By Tom Magness
Last week the UN’s 27th Conference of the Parties (COP27) concluded during which world leaders gathered to discuss the world’s climate goals and explore the best paths to combat rising global temperatures. That included envoys from the Biden administration, who have set ambitious climate goals for the U.S., including net zero emissions by no later than 2050.
Although well intentioned, Biden and his allies in Congress are still pushing misguided domestic measures that will obstruct us from meeting the dual challenge to reduce energy prices and address climate change.
To make a difference on climate change, we’ll need viable solutions that require a great deal of cooperation between governments. While we should certainly be ambitious, those solutions must acknowledge certain realities of global energy demand, especially as we head into the winter months, with families across the world already struggling with high prices. World leaders and policymakers here at home must keep that in mind and focus on practical, all-of-the-above strategies. Policymakers should take into account a number of realities about proposals on the table:
First, bolstering our energy security is more important now than ever. Despite this, some politicians continue to insist that we have to choose between energy and the environment. That simply isn’t true. Attacking fossil fuels in the name of the environment might feel good to some activists, but the reality is that it hurts America’s economic interests and even threatens the transition to a cleaner energy future. As one market analyst explained, “The strongest engine of the global energy transition is the rapidly reducing costs of solar and wind energy,” not tearing down oil and gas.
Yet the relentless attack on America’s domestic oil and gas industry continues and the insistence on a “Renewables-Only” approach defies reality. Oil and gas demand is on the rise as we enter winter and will continue to stay strong in the near future. The Energy Information Administration’s Short Term Energy Outlook predicts that U.S. gasoline consumption this year will represent only a slight decrease from 2021 and will remain that way in 2023. Meanwhile, U.S. consumption of natural gas is expected to rise from 2021 levels, reflecting more consumption across almost all sectors. And a National Renewable Energy Laboratory study found natural gas the most reliable and cost-effective method to fill the gaps left behind by intermittent wind and solar. A reliable, sustainable approach requires “all-of-the-above” solutions.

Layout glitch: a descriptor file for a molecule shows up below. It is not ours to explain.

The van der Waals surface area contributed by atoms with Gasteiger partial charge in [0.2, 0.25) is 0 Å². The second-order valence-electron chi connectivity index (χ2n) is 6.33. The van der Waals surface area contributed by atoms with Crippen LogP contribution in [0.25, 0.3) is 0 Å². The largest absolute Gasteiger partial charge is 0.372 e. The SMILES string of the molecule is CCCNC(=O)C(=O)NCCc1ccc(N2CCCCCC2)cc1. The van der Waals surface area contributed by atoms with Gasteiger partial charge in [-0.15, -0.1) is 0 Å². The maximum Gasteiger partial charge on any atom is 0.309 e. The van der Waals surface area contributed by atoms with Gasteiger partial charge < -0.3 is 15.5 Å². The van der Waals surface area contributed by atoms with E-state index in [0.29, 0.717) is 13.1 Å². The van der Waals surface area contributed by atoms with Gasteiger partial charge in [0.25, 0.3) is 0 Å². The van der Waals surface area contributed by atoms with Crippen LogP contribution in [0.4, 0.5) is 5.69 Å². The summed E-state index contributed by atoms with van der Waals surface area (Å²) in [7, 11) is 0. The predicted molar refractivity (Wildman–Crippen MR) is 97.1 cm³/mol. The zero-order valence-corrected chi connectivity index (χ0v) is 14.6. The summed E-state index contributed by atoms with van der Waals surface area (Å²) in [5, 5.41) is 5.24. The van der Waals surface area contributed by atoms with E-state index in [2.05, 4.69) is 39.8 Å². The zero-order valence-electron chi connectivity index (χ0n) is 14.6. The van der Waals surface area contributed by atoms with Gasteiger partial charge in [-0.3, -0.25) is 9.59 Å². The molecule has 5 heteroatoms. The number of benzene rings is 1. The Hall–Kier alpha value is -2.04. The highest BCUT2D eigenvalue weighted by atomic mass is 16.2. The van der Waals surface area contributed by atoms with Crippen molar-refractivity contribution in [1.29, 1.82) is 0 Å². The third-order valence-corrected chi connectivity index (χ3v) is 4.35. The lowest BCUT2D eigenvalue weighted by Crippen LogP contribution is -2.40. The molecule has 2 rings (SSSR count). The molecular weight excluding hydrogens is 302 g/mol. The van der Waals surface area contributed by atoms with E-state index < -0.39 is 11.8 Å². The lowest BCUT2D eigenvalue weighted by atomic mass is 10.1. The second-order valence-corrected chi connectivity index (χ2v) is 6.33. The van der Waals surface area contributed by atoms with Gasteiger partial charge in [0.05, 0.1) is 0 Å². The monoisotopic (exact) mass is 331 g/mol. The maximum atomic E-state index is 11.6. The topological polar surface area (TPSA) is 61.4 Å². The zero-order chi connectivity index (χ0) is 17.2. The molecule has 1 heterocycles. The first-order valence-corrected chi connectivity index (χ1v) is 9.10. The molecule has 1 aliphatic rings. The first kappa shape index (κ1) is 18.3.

Second, a proposed windfall profits tax would make matters worse. One of the industry’s loudest and most predictable critics is California Governor Gavin Newsom, who is pushing a new windfall profits tax on the oil and gas industry. Others have also suggested the same Carter-era policy at the federal level. These approaches are not helpful solutions to fix market imbalances. In fact, past evidence shows a policy like this only makes matters worse by reducing domestic supply, resulting in price increases. Not helpful.
Third, another policy proposal is to fix our supply issues by keeping supplies here at home. The White House recently asked the Energy Department to evaluate the potential impacts of a ban on gasoline, diesel, and other refined petroleum product exports. But while keeping energy products in the US might seem like common sense, the global energy trade is complicated, with a ban on exports likely hurting the U.S. more than it helps.
The reality is that U.S. resources play a complicated role in the global market when it comes to both exports and imports. For example, the U.S. mainly exports light, sweet crude oil, while our Gulf Coast refiners are optimized to process heavier crudes that we import. In the first half of 2022, the U.S. averaged nearly 6 million barrels per day of exports to our allies overseas. If exports are banned, those supplies would be stranded, decreasing the global oil supply and putting more upward pressure on global product prices. The U.S. could also face backlash, including losing access to some imports we rely on heavily to produce everyday goods.
Finally, some lawmakers are proposing to confront OPEC with new laws that threaten antitrust lawsuits against Saudi Arabia as payback for recent oil production cuts. This approach might grab some headlines but would do nothing to secure our future supply of energy, nothing to reduce prices, and would only invite retaliation from OPEC countries against American businesses.
To achieve the energy security we all want and to win the fight on climate, the U.S. must increase energy supply by facilitating greater domestic natural gas and oil production. As leaders gather at COP27, they just remember that we can’t win on climate and stabilize gas prices without all options on the table.
Tom Magness, a retired Army colonel, formerly served as a commander in the U.S. Army Corps of Engineers.
Originally published by RealClearEnergy. Republished with permission.
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